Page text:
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by Gary Paulsen

Hatchet Chapter 16 Summary

  • Brian stands on the edge of the lake thinking about the day of First Meat (this is what he calls the day that he caught that first foolbird). He also thinks about his First Arrow Day (when he first put together an arrow that flew with enough accuracy to hit a rabbit or a bird) and First Rabbit Day (when he killed and ate his first rabbit). Thankfully, the narrator doesn't give us too many details about the demise of Fluffy.
  • Today, though, Brian's trying to get a foolbird. Sidling up to it slowly, never looking directly at it, he advances on it little by little until he's close enough to shoot an arrow. The first two arrows miss the bird, but the third one finds its mark. 
  • Victory.
  • After retrieving the bird and his arrows, Brian walks to the lakeshore to wash his hands in the water. 
  • Suddenly Brian senses something behind him. He starts to turn, only to be attacked head-on by a large moose. The moose slams against him, throwing him into the water, then follows after him to attack again.
  • Struggling for air and hoping he's not hurt too badly, Brian surfaces to find the moose standing nearby calmly chewing a plant. Real classy, moose.
  • He tries to crawl out of the water, but the moose attacks again, slamming him back with her head and her hooves. Surfacing, Brian again sees the moose, chewing calmly, a few feet off. This is one indecisive moose. Moving very slowly so as not to attract her attention, he manages to make it to the shore and crawl up into the trees and brush. Whew.
  • Hiding behind a tree, Brian realizes his ribs have been hurt pretty badly. Something's wrong with his right shoulder, and he's having trouble breathing. When the moose moves off into the distance, Brian decides to go back to the lake for his spear and bow and bird, all of which he'd dropped when the moose attacked. 
  • After retrieving his things, he walks slowly back to his shelter, stopping often to lean against a tree and ease his breathing. Finally back in the shelter, he falls asleep trying to make sense of the moose's attack. 
  • Brian is woken up by a noise, a low roaring sound of wind outside the shelter. The pain in his ribs has lessened a little, luckily. But the sound scares him—it's a bad sound, and he feels as if it's "coming for him" (16.26). Dun dun dun.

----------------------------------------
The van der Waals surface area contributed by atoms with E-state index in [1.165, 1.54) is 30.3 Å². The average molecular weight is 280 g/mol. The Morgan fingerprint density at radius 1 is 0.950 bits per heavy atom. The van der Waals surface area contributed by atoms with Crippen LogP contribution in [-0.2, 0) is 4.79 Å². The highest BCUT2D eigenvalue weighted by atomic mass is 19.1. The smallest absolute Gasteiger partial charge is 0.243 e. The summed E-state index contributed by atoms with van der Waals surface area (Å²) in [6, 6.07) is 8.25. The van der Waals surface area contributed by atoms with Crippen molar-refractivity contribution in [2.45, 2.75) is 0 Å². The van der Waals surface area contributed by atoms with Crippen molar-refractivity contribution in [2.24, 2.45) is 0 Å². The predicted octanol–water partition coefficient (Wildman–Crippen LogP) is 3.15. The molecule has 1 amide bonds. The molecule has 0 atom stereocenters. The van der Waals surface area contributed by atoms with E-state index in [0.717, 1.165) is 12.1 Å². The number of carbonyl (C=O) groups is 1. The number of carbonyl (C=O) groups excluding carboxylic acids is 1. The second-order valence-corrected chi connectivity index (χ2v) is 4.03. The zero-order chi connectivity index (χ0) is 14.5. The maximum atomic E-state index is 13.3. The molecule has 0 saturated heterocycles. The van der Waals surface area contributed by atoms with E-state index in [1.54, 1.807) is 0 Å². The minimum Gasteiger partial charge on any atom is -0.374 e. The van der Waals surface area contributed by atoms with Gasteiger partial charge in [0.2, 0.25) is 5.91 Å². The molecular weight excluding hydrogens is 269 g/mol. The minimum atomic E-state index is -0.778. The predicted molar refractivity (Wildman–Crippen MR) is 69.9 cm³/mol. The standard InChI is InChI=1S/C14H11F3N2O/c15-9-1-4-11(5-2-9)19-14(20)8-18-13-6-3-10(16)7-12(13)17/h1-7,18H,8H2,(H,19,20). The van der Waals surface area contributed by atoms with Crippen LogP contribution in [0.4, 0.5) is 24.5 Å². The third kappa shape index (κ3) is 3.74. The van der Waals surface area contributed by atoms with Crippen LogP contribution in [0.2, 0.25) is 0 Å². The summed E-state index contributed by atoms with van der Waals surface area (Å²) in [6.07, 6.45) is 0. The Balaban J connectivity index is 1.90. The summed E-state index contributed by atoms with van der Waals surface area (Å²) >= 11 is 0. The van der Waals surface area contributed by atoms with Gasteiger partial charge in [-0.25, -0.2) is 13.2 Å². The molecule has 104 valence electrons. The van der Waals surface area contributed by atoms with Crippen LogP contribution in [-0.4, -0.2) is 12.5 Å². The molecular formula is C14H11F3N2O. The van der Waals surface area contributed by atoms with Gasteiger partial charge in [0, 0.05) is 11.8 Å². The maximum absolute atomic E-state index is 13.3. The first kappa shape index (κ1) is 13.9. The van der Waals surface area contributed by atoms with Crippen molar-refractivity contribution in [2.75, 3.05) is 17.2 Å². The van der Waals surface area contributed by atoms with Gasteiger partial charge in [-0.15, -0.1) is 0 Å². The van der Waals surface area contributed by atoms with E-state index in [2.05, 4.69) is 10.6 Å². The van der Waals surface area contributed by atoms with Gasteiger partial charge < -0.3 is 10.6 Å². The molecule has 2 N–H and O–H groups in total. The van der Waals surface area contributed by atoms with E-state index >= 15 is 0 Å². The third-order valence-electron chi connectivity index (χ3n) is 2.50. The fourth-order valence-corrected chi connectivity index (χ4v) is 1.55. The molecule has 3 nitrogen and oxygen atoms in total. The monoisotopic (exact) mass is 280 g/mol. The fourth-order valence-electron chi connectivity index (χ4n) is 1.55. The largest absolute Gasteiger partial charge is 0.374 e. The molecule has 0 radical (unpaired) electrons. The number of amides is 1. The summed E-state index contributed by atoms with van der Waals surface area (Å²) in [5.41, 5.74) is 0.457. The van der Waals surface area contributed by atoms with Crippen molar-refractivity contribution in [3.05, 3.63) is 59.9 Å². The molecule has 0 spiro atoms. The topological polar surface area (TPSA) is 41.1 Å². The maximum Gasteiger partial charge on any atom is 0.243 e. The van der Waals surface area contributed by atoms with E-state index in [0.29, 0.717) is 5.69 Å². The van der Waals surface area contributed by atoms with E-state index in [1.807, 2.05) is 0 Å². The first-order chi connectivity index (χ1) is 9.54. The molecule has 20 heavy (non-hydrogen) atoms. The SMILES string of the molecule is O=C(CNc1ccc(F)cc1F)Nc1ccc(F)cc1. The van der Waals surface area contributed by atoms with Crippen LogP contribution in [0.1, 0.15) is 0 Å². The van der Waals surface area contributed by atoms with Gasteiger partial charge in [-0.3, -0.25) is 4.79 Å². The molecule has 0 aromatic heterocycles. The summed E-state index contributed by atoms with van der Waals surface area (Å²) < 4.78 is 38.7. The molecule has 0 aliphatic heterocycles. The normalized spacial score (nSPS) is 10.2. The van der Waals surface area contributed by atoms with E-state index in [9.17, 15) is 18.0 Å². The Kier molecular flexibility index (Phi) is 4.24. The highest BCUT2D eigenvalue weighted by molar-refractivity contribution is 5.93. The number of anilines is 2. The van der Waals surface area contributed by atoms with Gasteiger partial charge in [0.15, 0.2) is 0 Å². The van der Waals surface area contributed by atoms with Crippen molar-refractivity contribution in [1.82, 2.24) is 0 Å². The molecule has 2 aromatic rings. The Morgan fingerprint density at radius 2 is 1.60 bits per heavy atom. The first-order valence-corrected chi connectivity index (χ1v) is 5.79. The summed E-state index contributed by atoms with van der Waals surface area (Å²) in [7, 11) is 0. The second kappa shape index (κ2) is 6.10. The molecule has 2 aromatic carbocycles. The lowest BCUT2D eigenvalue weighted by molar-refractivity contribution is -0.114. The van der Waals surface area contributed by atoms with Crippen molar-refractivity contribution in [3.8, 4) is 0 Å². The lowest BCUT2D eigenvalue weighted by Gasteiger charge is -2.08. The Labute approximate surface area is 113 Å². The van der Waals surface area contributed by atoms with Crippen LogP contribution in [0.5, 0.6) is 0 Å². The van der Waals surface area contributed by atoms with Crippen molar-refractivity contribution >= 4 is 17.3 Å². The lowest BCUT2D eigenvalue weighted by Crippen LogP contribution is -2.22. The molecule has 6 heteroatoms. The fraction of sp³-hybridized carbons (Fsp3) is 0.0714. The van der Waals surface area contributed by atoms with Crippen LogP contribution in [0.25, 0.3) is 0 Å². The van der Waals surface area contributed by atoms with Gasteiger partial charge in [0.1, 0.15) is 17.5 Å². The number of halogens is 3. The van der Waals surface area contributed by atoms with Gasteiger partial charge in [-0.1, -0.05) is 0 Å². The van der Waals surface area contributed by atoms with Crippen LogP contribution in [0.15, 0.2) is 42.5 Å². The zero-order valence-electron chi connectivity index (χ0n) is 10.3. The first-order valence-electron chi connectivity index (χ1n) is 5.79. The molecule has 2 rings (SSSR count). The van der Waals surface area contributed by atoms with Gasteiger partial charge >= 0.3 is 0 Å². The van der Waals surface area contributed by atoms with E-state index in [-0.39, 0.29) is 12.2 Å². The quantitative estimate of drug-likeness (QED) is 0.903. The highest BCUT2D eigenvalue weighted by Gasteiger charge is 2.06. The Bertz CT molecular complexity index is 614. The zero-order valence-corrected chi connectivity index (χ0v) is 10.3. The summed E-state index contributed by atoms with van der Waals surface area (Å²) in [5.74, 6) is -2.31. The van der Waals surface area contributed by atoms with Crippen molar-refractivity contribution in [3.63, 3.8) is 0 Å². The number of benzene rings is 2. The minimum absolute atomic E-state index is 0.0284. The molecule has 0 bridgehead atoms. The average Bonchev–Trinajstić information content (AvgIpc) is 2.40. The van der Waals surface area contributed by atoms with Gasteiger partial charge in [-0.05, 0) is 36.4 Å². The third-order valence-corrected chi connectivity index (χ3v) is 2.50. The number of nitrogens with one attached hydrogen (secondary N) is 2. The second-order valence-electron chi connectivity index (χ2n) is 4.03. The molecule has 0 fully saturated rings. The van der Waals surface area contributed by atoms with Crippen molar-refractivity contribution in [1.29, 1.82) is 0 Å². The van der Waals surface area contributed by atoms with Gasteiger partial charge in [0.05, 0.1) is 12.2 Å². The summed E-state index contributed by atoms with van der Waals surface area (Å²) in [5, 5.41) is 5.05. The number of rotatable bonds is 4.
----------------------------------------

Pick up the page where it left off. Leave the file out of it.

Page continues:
• Stepping outside of the shelter to study the sky, Brian thinks that the sound is familiar, like something he's read about or heard before on television. 
  • Then he realizes. It's the sound of an approaching tornado. Yowza. 
  • As he turns to go back into the shelter, the tornado hits, slamming him face-first onto the ground. It whips him against the wall of the shelter and scatters all of his belongings out onto the lake. Brian hears trees snapping outside and has to claw at the rocks to keep from being pulled out of the shelter by the wind. 
  • With all of his tools gone (except for his hatchet, still hanging from his belt), Brian lies in the darkness of the now fireless shelter, thinking about how quickly things have changed for him. This time, though, he's determined to rebuild—he has his hatchet, and he's tough, he thinks, so that's all he really needs. You go, Brian.
  • When he wakes up the next morning, Brian's ribs are still hurting. He goes to the lake to get a drink of water, and he sees something bright sticking out of the middle of the lake. No, it's not Excalibur
  • At first he can't figure out what it is, but then he realizes that it's the tail of the plane. The tornado somehow flipped the plane around and raised the tail up in the water. Seeing the plane, Brian thinks of the pilot, and a great sadness washes over him. He concentrates on the pilot and wishes him rest. 

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